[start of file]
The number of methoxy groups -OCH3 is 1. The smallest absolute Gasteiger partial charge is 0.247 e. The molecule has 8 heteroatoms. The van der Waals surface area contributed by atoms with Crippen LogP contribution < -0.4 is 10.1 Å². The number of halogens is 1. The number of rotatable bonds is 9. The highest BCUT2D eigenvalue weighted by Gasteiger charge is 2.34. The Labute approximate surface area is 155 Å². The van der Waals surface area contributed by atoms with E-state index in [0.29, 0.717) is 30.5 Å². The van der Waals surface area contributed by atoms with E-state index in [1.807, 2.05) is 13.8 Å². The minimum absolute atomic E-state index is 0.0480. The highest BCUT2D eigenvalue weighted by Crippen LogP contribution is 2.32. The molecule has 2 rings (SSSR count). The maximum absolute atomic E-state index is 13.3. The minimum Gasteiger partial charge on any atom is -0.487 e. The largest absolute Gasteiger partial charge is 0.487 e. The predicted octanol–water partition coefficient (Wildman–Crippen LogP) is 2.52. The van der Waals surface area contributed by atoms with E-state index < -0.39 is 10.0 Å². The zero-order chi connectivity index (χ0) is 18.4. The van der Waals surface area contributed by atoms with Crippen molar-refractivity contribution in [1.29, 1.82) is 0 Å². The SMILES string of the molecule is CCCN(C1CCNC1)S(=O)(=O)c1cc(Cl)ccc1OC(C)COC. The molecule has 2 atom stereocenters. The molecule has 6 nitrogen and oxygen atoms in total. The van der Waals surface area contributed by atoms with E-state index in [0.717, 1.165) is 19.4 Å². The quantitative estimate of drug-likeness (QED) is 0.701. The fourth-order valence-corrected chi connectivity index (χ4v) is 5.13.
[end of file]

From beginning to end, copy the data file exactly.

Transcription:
The number of methoxy groups -OCH3 is 1. The smallest absolute Gasteiger partial charge is 0.247 e. The molecule has 8 heteroatoms. The van der Waals surface area contributed by atoms with Crippen LogP contribution < -0.4 is 10.1 Å². The number of halogens is 1. The number of rotatable bonds is 9. The highest BCUT2D eigenvalue weighted by Gasteiger charge is 2.34. The Labute approximate surface area is 155 Å². The van der Waals surface area contributed by atoms with E-state index in [0.29, 0.717) is 30.5 Å². The van der Waals surface area contributed by atoms with E-state index in [1.807, 2.05) is 13.8 Å². The minimum absolute atomic E-state index is 0.0480. The highest BCUT2D eigenvalue weighted by Crippen LogP contribution is 2.32. The molecule has 2 rings (SSSR count). The maximum absolute atomic E-state index is 13.3. The minimum Gasteiger partial charge on any atom is -0.487 e. The largest absolute Gasteiger partial charge is 0.487 e. The predicted octanol–water partition coefficient (Wildman–Crippen LogP) is 2.52. The van der Waals surface area contributed by atoms with E-state index < -0.39 is 10.0 Å². The zero-order chi connectivity index (χ0) is 18.4. The van der Waals surface area contributed by atoms with Crippen molar-refractivity contribution in [1.29, 1.82) is 0 Å². The SMILES string of the molecule is CCCN(C1CCNC1)S(=O)(=O)c1cc(Cl)ccc1OC(C)COC. The molecule has 2 atom stereocenters. The molecule has 6 nitrogen and oxygen atoms in total. The van der Waals surface area contributed by atoms with E-state index in [0.717, 1.165) is 19.4 Å². The quantitative estimate of drug-likeness (QED) is 0.701. The fourth-order valence-corrected chi connectivity index (χ4v) is 5.13.